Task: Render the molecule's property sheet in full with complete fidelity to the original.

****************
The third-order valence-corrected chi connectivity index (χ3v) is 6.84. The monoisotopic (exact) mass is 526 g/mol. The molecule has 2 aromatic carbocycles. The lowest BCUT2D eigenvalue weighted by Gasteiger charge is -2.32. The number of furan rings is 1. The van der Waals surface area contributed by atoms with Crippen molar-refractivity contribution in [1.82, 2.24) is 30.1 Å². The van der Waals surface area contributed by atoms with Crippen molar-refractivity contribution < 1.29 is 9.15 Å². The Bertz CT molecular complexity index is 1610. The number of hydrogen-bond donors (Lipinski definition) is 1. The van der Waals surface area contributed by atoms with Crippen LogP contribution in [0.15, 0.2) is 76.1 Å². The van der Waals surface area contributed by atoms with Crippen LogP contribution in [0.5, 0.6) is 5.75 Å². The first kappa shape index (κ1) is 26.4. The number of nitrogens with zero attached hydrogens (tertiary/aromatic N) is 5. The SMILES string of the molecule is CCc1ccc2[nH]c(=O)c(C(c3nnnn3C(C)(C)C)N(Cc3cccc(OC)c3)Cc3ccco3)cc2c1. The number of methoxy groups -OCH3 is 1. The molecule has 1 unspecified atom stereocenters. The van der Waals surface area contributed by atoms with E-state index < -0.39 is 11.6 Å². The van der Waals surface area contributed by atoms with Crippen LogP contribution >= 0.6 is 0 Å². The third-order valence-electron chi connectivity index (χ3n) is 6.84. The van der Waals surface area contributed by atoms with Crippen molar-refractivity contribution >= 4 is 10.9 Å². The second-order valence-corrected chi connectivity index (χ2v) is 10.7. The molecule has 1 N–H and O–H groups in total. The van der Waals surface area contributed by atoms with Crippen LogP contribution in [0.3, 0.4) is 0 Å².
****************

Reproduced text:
The third-order valence-corrected chi connectivity index (χ3v) is 6.84. The monoisotopic (exact) mass is 526 g/mol. The molecule has 2 aromatic carbocycles. The lowest BCUT2D eigenvalue weighted by Gasteiger charge is -2.32. The number of furan rings is 1. The van der Waals surface area contributed by atoms with Crippen molar-refractivity contribution in [1.82, 2.24) is 30.1 Å². The van der Waals surface area contributed by atoms with Crippen molar-refractivity contribution < 1.29 is 9.15 Å². The Bertz CT molecular complexity index is 1610. The number of hydrogen-bond donors (Lipinski definition) is 1. The van der Waals surface area contributed by atoms with Crippen LogP contribution in [0.15, 0.2) is 76.1 Å². The van der Waals surface area contributed by atoms with Crippen LogP contribution in [0.5, 0.6) is 5.75 Å². The first kappa shape index (κ1) is 26.4. The number of nitrogens with zero attached hydrogens (tertiary/aromatic N) is 5. The SMILES string of the molecule is CCc1ccc2[nH]c(=O)c(C(c3nnnn3C(C)(C)C)N(Cc3cccc(OC)c3)Cc3ccco3)cc2c1. The number of methoxy groups -OCH3 is 1. The molecule has 1 unspecified atom stereocenters. The van der Waals surface area contributed by atoms with E-state index < -0.39 is 11.6 Å². The van der Waals surface area contributed by atoms with Crippen LogP contribution >= 0.6 is 0 Å². The third-order valence-electron chi connectivity index (χ3n) is 6.84. The van der Waals surface area contributed by atoms with Crippen molar-refractivity contribution >= 4 is 10.9 Å². The second-order valence-corrected chi connectivity index (χ2v) is 10.7. The molecule has 1 N–H and O–H groups in total. The van der Waals surface area contributed by atoms with Crippen LogP contribution in [0.3, 0.4) is 0 Å².